It was a three-night tour and I, being a colonel among the weekend warriors, missed Friday night in Boston, but hopefully made up for it Saturday and Sunday in Maryland and Connecticut, respectively. Afforded a chance to catch the likes of Cortez, Ichabod and When the Deadbolt Breaks live two nights in a row, it was not an opportunity I was going to pass on. They called it the Amped for the End tour. Pristina was on the bill as well, but fuck Pristina. They blew Saturday, played their wannabe Meshuggahcore first and then split before the next band even went on. It’s not there were so many people there; it was basically the bands playing to each other and a few sporadic others. Splitting was a dick move.
Sunday they didn’t even show up. They live in Connecticut. Screw those guys. Who names a record Boner Jams?
The other three bands, by contrast, were killer. The sound at Krug’s Place in Frederick (where Stoner Hands of Doom X will be held next weekend) was a little muddy, but everyone seemed to be having a good time anyway, and it’s not like Deadbolt was about to break out the catchy corporate number that required absolute clarity. This is doom. Muddy works. It was clearer at the El n Gee in scenic New London the next night anyway, so in watching the three bands, you got a taste of both worlds.
Last time I saw Cortez, it was in New York City at the Delancey, a small club with a smoking lounge upstairs. Their singer — they’ve since gotten a new one — was climbing the water pipes on the ceiling of the basement venue, which of course only made me think that very soon I and everyone else in the crowd was going to be soaking wet. Blame the alcohol, but I don’t remember much else about that night, including who they played with. So for them, it was a second chance to make a first impression.
And they did. Their powerful stoner groove copped a feel on classic riffage while non-monkeybar singer Matt, boldly decked out in flip-flops, punctuated the rhythms with his clean and confident approach. The heaviness in guitarist Scott‘s tone might have only been matched by that of his beard, and Jay and Jeremy (also of Roadsaw) killed on bass and drums. When their set in El n Gee was done, I told Jeremy I wanted to friends with his ride cymbal, and I meant it. That thing was good.
Speaking of speaking, I also asked them why the hell they haven’t signed to Small Stone yet. Their lone EP, Thunder in a Forgotten Town, which I picked up in Maryland, came out on Buzzville, but their rock seems custom made for the Detroit bearers of all things quality and stone. One hopes the current lineup has better luck.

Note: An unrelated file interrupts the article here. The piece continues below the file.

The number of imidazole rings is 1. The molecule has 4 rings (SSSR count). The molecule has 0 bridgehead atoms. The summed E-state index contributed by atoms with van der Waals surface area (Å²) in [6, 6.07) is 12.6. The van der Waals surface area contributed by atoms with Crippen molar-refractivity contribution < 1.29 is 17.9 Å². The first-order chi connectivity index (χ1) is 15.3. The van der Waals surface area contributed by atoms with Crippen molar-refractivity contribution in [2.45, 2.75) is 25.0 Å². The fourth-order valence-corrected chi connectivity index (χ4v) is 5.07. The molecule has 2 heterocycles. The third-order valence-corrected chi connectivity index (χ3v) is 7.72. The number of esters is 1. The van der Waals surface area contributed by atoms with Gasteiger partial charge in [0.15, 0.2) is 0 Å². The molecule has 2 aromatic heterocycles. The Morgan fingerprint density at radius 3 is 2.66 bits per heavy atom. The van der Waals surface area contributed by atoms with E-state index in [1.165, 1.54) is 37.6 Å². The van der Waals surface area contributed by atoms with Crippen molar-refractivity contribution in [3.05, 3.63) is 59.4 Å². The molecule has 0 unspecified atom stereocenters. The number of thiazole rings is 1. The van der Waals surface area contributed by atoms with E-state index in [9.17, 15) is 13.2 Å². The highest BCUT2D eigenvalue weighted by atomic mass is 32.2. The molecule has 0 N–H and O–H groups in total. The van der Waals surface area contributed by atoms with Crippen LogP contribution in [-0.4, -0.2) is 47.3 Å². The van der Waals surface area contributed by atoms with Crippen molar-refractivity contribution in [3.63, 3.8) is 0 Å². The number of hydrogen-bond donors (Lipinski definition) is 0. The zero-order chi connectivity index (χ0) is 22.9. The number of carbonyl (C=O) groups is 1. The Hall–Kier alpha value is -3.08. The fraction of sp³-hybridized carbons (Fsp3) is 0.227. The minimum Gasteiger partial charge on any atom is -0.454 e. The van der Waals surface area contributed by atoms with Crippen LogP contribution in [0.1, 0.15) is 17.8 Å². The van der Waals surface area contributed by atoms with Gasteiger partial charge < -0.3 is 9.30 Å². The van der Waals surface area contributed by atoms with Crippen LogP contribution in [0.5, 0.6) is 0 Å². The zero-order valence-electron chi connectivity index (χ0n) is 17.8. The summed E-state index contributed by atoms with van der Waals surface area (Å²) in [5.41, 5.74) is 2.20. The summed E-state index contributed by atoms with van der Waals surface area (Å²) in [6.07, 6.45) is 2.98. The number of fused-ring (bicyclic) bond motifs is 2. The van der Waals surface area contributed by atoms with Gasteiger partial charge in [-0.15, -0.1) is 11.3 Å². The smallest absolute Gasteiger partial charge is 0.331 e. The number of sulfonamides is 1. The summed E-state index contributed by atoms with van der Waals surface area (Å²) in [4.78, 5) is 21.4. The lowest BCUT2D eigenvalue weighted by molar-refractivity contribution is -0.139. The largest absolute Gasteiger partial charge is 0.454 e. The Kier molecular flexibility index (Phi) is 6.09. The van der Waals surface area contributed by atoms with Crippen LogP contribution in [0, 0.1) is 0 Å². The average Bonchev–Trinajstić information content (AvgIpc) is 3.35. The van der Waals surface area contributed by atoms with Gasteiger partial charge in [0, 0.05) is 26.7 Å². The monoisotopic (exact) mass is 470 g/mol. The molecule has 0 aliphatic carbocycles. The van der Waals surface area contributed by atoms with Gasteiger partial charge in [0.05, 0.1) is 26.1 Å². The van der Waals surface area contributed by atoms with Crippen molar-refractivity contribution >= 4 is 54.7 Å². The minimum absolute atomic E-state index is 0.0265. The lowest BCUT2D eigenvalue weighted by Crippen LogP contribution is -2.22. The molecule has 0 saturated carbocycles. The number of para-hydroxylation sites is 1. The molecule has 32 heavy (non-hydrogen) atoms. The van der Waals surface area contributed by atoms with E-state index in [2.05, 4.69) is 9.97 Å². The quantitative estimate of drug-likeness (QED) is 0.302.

Both nights, my chief impression of Ichabod was, “Man, these dudes are onto something.” Contrary to what I recall from hearing their Let the Bad Times Roll full-length in 2003, they’ve got a psychedelic edge to them now that blends with angry, sub-hardcore sludge tempered with a Boston intensity that was near-blinding as it was emitted from the stage at Krug’s. It was like a wash of dark stonerism punched in the face and called names until it cried. They’re supposed to have a record out called 2012 one of these days (they had stickers and copies of 2005′s Reaching Empyrean in the meantime). Not soon enough to get a closer listen at how it comes out in the studio, because live it was overwhelming.
If anyone’s did, their sound might have worked better at Krug’s than El n Gee, if only because of that wash effect, everything happening at once, whereas in Connecticut it was easier to parse the individual instruments. In either case, they destroyed.
Deadbolt closed in Maryland and it was nearly two in the morning by the time they were done. Not a long set, just a long night. Their polymorphous lineup has seemed to solidify around a trio for the time being, anchored as ever by guitarist Aaron Lewis, who is joined by drummer Mike Conner and bassist Roman Garbacik. Garbacik‘s presence in particular appeared to have a tightening effect on the band, his vocals playing off Lewis‘ effectively and naturally while Conner made the most of his kit’s vast expanse of drums and cymbals.
I’ve seen When the Deadbolt Breaks more times now than I can count, and though they usually roll up with someone new in the band, both in Maryland and in their home state, they sounded more like a unit than ever before and did not allow their set to be mired by its dronier moments, instead balancing the atmospheres essential to their attack with the blistering heaviness they’re so able to wrench from their amplifiers at any given moment. They have at least one album in the can, maybe two at this point. I think it’s high time their name got out beyond the borders of their home state.
Tags: Boston, Connecticut, Cortez, Ichabod, Massachusetts, When the Deadbolt Breaks